Some analysts consider this goal -- more than ambitious -- to be improbable. Even though I am among those, I do think that there are more possibilities to reach the goals if the government encourages joint ventures between Pemex and private companies. An oil-producing company like Pemex can produce quickly with a partner. 

NGI: Which of the issues in the natural gas sector does Mexico need to resolve urgently, and what are the most pressing issues and challenges in the energy industry currently?

Carranza: The fall in the production of oil and natural gas is, in my opinion, the most important and urgent challenge for this government. If there isn’t a solution soon for this issue, public spending won’t be able to grow and President López Obrador will have more restrictions when financing his big projects, such as the new Pemex refinery, the Santa Lucía airport and the Mayan train (Tren Maya).

The construction of an environment of confidence and certainty in the energy sector is indispensable to this. The government must establish coherence between what it says and what it does.

It would also help if the government opened more spaces and opportunities for investment. That implies, from an oil standpoint, a resumption of the oil auctions, as well as the joint ventures between Pemex and private companies. 

NGI: We have seen many changes in recent months in the Mexican energy regulatory bodies, particularly the Energy Regulatory Commission (CRE) and the National Hydrocarbons Commission (CNH). What do you think of these changes and what do they mean for the country and the energy sector?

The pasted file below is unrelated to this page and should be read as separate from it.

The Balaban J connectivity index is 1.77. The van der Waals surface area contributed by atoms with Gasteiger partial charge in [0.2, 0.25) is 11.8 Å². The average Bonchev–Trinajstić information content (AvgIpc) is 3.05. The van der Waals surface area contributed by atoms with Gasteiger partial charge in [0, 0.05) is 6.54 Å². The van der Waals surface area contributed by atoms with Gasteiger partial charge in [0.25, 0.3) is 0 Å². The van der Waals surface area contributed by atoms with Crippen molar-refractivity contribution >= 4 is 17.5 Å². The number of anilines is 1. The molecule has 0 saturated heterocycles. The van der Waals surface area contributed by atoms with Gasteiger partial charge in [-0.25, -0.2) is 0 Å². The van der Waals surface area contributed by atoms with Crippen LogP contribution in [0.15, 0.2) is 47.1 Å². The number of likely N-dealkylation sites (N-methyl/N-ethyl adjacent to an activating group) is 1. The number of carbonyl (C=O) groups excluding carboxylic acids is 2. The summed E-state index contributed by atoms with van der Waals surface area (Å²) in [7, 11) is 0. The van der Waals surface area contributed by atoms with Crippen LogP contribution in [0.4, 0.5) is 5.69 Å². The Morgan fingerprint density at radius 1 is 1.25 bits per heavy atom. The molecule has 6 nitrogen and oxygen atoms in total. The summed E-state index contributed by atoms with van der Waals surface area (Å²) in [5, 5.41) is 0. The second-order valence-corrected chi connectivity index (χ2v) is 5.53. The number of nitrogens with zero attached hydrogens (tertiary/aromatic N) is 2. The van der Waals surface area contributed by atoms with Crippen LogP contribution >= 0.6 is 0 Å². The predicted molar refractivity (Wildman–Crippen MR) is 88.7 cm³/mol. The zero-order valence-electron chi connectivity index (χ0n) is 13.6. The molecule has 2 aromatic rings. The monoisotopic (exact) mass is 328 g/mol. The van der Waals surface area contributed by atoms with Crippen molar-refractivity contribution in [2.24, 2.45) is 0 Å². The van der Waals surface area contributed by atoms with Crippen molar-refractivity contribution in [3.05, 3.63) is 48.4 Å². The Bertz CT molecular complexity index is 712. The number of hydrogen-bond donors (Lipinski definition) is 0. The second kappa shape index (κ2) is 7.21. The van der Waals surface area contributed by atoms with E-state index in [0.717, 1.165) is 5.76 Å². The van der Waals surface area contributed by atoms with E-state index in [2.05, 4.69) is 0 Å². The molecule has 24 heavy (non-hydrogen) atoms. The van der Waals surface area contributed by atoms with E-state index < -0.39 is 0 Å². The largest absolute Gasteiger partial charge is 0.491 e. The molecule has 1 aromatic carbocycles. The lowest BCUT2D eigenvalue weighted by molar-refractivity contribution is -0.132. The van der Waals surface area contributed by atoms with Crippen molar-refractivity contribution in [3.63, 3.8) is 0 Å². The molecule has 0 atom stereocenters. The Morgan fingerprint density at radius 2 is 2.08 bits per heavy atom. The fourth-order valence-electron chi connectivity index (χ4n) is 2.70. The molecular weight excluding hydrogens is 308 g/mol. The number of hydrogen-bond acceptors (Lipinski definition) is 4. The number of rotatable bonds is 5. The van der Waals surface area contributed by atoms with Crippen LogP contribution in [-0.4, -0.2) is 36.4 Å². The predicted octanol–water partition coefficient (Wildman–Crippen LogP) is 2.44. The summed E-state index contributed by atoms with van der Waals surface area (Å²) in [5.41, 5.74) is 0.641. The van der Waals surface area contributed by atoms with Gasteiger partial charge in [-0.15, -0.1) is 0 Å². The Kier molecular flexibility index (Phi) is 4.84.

Carranza: During the current administration, President López Obrador has sought to gradually weaken the energy regulatory bodies with two main arguments. The first is that the regulators’ bureaucracies are costly, which contradicts with the government’s goal of austerity. The second argument is linked to the straitjacket that regulatory decisions represent for Pemex and CFE. 

Though the government hasn’t wanted to dissolve the regulators -- though it is important to remember that the government has the capital and strength to do so -- it has sought to integrate people aligned with the President’s political project. In that way, the government is trying to avoid that the CRE and CNH question, contradict and reject the energy objectives of this administration.

The relationship that López Obrador is constructing with the regulators is not ideal for the energy sector nor for the country. In an ecosystem where multiple agents coexist, such as in the energy industry, we need to count on strong and independent regulators that are capable of putting limits on the state-owned companies and that promote the participation of private entities.